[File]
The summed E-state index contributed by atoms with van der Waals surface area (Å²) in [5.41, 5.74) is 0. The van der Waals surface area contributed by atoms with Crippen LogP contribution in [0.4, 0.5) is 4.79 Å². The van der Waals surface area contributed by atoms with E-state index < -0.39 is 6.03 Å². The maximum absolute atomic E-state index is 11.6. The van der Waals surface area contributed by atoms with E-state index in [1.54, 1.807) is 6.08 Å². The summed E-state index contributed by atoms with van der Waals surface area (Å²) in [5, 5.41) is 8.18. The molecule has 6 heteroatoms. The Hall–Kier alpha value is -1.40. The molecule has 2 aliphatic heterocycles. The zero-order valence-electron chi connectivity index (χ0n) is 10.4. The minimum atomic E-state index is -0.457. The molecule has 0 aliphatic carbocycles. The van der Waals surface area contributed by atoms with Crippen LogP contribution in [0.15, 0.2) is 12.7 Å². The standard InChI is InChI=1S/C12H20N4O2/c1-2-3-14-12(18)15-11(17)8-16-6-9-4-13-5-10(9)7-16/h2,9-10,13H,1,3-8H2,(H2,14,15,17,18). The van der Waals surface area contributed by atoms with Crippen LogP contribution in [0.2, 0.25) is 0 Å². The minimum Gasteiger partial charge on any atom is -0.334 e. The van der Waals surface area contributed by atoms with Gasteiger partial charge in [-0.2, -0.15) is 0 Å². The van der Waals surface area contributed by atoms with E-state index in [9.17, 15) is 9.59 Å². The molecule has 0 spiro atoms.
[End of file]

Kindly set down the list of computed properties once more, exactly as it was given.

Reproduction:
The summed E-state index contributed by atoms with van der Waals surface area (Å²) in [5.41, 5.74) is 0. The van der Waals surface area contributed by atoms with Crippen LogP contribution in [0.4, 0.5) is 4.79 Å². The van der Waals surface area contributed by atoms with E-state index < -0.39 is 6.03 Å². The maximum absolute atomic E-state index is 11.6. The van der Waals surface area contributed by atoms with E-state index in [1.54, 1.807) is 6.08 Å². The summed E-state index contributed by atoms with van der Waals surface area (Å²) in [5, 5.41) is 8.18. The molecule has 6 heteroatoms. The Hall–Kier alpha value is -1.40. The molecule has 2 aliphatic heterocycles. The zero-order valence-electron chi connectivity index (χ0n) is 10.4. The minimum atomic E-state index is -0.457. The molecule has 0 aliphatic carbocycles. The van der Waals surface area contributed by atoms with Crippen LogP contribution in [0.15, 0.2) is 12.7 Å². The standard InChI is InChI=1S/C12H20N4O2/c1-2-3-14-12(18)15-11(17)8-16-6-9-4-13-5-10(9)7-16/h2,9-10,13H,1,3-8H2,(H2,14,15,17,18). The van der Waals surface area contributed by atoms with Crippen LogP contribution in [0.2, 0.25) is 0 Å². The minimum Gasteiger partial charge on any atom is -0.334 e. The van der Waals surface area contributed by atoms with Gasteiger partial charge in [-0.2, -0.15) is 0 Å². The van der Waals surface area contributed by atoms with E-state index in [9.17, 15) is 9.59 Å². The molecule has 0 spiro atoms.